NTSC Takes on All Comers

You might not have noticed that NTSC wasn't the world's first television broadcasting standard. And, yes, I'm talking about the first NTSC -- not the one that gave us color in 1953, but the one that gave us 525 interlaced scanning lines 30 times a second in 1941.
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You might not have noticed that NTSC wasn't the world's first television broadcasting standard. And, yes, I'm talking about the first NTSC -- not the one that gave us color in 1953, but the one that gave us 525 interlaced scanning lines 30 times a second in 1941.

That's 62 years ago, making NTSC old enough to collect Social Security. My, my. Howdy, old-timer! We fogies need to stick together!

Where was I? Oh, yeah, the teevee standard that came before NTSC was System A (NTSC is System M; don't ask why). I'd give System A a big "Howdy," too, except that it's dead; it just couldn't hack it in the new world.

System A was 405 scanning lines per frame, 25 frames per second, AM sound (oh, yes, indeed!) and positive modulation. It was born around 1936 or 1937, and spread across Britain, crossed the water to Ireland, and even found its way to Hong Kong. That was in the good old days.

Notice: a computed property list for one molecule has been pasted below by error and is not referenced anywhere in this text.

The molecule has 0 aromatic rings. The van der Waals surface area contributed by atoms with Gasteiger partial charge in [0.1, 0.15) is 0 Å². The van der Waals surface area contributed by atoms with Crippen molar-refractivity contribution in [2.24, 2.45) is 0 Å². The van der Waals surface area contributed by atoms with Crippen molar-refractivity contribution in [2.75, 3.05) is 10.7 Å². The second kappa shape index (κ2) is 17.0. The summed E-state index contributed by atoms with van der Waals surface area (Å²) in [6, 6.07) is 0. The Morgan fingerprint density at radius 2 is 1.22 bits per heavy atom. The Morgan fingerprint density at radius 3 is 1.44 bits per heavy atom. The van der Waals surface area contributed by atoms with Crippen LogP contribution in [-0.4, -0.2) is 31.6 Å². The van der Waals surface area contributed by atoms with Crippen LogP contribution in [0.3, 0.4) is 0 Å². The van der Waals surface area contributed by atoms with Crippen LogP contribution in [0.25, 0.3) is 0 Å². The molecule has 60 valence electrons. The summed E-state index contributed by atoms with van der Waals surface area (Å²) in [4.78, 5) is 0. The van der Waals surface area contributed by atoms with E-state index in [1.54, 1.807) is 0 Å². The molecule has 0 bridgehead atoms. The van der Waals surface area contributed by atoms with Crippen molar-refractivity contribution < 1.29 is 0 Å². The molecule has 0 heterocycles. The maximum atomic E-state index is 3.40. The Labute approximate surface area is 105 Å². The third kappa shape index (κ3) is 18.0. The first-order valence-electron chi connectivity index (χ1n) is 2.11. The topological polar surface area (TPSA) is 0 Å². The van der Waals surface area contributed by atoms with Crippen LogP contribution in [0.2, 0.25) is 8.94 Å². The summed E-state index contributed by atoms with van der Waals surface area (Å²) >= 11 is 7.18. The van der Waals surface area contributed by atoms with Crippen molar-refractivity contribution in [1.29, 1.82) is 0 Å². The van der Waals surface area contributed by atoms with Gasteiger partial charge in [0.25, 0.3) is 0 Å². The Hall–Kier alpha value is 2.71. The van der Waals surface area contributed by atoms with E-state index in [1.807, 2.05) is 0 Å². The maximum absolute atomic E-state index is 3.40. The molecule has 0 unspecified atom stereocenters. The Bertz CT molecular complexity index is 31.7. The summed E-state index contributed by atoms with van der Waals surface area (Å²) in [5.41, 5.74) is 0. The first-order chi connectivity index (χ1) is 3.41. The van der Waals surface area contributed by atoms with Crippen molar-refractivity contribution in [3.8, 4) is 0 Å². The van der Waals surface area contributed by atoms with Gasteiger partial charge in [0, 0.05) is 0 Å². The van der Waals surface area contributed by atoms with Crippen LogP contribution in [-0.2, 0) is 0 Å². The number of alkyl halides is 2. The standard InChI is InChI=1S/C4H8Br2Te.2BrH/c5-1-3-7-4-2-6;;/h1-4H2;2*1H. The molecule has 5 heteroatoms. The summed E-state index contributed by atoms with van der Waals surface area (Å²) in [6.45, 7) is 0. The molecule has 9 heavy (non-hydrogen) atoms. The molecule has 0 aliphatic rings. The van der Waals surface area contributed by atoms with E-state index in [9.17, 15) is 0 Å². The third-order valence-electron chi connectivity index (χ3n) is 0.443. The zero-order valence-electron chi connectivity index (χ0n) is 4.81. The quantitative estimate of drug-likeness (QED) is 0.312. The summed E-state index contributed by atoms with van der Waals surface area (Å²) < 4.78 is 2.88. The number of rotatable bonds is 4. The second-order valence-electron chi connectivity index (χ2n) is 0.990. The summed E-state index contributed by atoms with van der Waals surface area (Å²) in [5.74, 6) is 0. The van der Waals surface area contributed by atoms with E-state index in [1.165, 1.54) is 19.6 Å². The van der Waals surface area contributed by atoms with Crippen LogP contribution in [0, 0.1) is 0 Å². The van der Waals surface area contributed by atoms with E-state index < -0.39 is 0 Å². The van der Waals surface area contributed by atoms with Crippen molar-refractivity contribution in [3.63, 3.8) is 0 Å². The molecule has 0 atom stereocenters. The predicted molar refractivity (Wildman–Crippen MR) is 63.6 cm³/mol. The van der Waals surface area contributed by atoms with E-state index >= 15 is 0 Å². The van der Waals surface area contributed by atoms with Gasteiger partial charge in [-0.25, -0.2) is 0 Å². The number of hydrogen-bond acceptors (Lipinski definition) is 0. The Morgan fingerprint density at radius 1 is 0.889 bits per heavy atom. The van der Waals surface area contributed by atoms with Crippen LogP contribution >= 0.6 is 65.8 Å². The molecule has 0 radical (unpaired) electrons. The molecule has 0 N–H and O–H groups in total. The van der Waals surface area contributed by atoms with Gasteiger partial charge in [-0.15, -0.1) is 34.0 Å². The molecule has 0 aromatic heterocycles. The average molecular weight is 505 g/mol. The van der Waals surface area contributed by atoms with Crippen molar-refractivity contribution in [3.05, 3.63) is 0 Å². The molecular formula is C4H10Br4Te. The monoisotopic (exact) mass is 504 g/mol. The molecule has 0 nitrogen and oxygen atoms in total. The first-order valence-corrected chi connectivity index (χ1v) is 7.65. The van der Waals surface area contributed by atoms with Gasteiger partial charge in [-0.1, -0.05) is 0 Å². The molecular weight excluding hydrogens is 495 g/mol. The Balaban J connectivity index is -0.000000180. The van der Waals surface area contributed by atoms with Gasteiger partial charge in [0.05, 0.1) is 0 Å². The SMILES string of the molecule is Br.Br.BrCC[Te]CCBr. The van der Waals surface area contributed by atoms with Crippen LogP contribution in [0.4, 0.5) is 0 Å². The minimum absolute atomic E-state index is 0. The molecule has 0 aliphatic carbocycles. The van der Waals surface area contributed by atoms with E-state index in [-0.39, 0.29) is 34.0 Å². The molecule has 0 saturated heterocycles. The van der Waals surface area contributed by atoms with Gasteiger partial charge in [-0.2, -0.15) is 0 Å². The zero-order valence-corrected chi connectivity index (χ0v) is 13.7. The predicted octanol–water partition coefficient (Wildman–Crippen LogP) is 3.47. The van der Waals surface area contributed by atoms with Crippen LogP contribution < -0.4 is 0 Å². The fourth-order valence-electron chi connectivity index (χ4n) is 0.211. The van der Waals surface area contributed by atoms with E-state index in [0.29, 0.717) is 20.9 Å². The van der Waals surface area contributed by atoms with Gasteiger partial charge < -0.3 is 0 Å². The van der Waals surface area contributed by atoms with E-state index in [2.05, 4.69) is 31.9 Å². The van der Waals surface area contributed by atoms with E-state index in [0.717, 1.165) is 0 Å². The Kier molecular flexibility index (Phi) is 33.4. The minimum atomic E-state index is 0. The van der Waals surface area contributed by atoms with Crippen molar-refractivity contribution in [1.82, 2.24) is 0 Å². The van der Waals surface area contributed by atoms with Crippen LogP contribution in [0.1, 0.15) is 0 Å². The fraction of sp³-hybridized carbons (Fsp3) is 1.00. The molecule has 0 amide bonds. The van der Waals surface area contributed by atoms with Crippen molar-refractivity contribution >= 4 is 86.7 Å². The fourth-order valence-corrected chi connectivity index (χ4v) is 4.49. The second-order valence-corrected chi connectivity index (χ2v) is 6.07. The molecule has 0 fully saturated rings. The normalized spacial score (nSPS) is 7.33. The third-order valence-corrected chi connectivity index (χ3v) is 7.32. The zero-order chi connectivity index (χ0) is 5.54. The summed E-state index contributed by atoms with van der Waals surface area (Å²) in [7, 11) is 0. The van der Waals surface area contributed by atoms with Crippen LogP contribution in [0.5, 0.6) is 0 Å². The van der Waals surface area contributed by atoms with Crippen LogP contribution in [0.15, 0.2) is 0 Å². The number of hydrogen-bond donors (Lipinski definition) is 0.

The 1941 NTSC prevented System A from being quite as widespread as the British Empire (when Canada got around to joining the U.S. in 525 lines), but that wasn't what killed System A. What killed System A was the 625-line, FM sound, negative modulation, color-friendly standard that got introduced in England in 1964. A mere 21 years later, not quite 50 years old (so young!), System A was completely dead in Britain.

The FCC (aka Our Beloved Commish) was sort of hoping that NTSC could be murdered even faster. The U.S. DTV rules came out in 1997, indicating NTSC transmitters are supposed to be shut down by the end of 2006.

Just in case you've temporarily lost your marbles, allow me to remind you that the end of 2006 is about three-and-a-half years from now, or so. There is less than one percent of more than 100 million U.S. homes able to receive U.S. DTV signals. There are maybe 30 million TV sets sold each year. Still think NTSC will be dead by the end of 2006? What? Your marbles? Don't worry. Those nice men in white coats have already taken them to your new home.

Anyhow, my point, if I happen to have one this lunar cycle, ain't that NTSC is, thus far, the longest-lasting video standard. Heck, VHS is on its way to being the longest lasting videotape standard-and the ones it's out to beat are U-matic and quad.